Nattefrost - De som sejrede & Vejen til Asgård
 

This is a 2CD set containing two 2004 releases which have now been sold out. 
De som sejrede is an album and Vejen til Asgård is an EP. Both have extra
bonus tracks added.
Packaged in a double dvd case, and contains a full-color two-sided insert with
full track details in English and Danish.



 
CD 1: De som sejrede...
1. Mod Lindisfarne
2. Sejlende gennem dybe dale
3. I krig
4. Slaget som varede evigt
5. Sværdet
6. Stormende mod fjenden
7. Tårnets krigere    Play excerpt
8. Nattefrost
9. Mit hedenske blod
10. Vintersolhverv
11. Near UFO *    Play excerpt
12. Mit hedenske blod [Tor Brandt Remix] 
    (Previously unreleased) *

CD 2: Vejen til Asgård
1. Urskovens ansigt
2. Hvor guderne vogter
3. Gravhøjens gand
4. I en svunden tid    Play excerpt
5. Norrøn
6. Vejen til Asgård    Play excerpt 
7. Hvor guderne vogter [Claus H. Lynglund Remix] 
    (Previously unreleased) *
8. I en svunden tid [deZeptive Remix] 
    (Previously unreleased) *
9. Vejen til Asgård [Carsten Ji Remix] 
    (Previously unreleased) *

          * Bonus Tracks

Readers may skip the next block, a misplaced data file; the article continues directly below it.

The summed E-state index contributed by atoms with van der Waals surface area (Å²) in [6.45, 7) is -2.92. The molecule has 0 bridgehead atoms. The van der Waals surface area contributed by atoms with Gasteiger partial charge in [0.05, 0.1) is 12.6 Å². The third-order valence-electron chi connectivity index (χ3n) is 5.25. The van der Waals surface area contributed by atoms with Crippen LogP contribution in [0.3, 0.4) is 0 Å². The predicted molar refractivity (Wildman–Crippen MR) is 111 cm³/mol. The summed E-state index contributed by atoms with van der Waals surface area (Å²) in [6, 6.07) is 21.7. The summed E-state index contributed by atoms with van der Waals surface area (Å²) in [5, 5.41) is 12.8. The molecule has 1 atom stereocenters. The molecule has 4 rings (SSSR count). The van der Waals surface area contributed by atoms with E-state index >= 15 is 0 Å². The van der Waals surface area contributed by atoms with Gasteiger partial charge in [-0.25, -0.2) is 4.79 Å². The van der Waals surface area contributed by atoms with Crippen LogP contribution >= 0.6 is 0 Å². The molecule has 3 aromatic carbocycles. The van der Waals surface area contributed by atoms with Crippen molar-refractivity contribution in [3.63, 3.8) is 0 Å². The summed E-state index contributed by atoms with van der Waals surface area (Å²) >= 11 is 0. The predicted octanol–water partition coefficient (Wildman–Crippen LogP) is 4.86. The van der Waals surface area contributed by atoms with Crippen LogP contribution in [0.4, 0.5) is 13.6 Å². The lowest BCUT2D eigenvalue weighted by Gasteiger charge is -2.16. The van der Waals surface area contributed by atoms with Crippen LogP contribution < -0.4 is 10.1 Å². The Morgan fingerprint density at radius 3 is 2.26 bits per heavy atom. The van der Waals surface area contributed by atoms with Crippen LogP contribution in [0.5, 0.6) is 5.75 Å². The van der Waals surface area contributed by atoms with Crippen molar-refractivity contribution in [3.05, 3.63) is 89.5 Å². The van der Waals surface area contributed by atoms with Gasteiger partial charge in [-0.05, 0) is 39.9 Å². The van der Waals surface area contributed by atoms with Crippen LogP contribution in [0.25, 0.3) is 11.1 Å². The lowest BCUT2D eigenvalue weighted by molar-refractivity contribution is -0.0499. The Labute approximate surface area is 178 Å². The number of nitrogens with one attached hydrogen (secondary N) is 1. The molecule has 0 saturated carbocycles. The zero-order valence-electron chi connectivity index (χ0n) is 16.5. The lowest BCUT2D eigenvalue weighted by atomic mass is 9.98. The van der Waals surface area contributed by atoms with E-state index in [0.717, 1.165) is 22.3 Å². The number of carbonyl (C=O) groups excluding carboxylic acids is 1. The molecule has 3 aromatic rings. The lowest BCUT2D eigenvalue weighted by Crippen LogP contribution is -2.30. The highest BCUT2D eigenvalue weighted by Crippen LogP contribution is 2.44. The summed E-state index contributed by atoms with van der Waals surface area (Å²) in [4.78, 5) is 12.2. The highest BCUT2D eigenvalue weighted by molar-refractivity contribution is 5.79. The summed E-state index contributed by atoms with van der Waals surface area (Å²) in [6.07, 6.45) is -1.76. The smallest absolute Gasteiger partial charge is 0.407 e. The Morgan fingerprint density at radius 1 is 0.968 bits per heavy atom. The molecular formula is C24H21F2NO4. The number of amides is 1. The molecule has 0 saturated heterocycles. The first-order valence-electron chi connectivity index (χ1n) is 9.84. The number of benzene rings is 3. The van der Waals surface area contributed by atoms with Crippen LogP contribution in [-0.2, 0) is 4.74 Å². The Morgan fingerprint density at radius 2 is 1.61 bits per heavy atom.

Price (post free worldwide) £10.95 

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Questions ?

 

Comments and reviews ....

Nattefrost is Bjorn Jeppesen from Norway. To make things a little easier for the majority of our audience I have decided to use the
English versions of the track titles instead of the Norwegian. A twangy bass loop provides a rather aggressive start to 'Towards 
Lindisfarne'. Spooky drones hover through urgent stabs of energy. There are some excellent manipulated vocal sounds that give 
proceedings an even greater feeling of unease- that bass loop not letting up 'Sailing through deep Valleys' is less in your face, 
fizzing melodic pads being the main feature without masking a predominantly edgy feel to proceedings. Timpani provides a little 
structure, more syncopation is then added in the form of a militaristic type rhythm.

'At War' is a symphonic sounding track with exquisite sawing strings over a slow beat. It may be short but it's absolutely superb. 
Warning beacon type bass pulses initially provide the main structure for 'The Battle that lasted Eternally'. The mood is softened 
by a lovely melodic loop. This melody morphs becoming a little more whimsical but with some fascinating contrasting distorted 
vocal effects, like lost souls searching for a home. The way the pulses, melodies and spectral sounds mix together is fascinating. 
'The Sword' uses a series of melodic tones, a little like 'Close Encounters...' which are then mimicked by double bass, Violin (I 
think!) and vibes. A short but bizarre track! 'Storming the Enemy' is one of the stranger organ pieces I have heard- Cesar Franck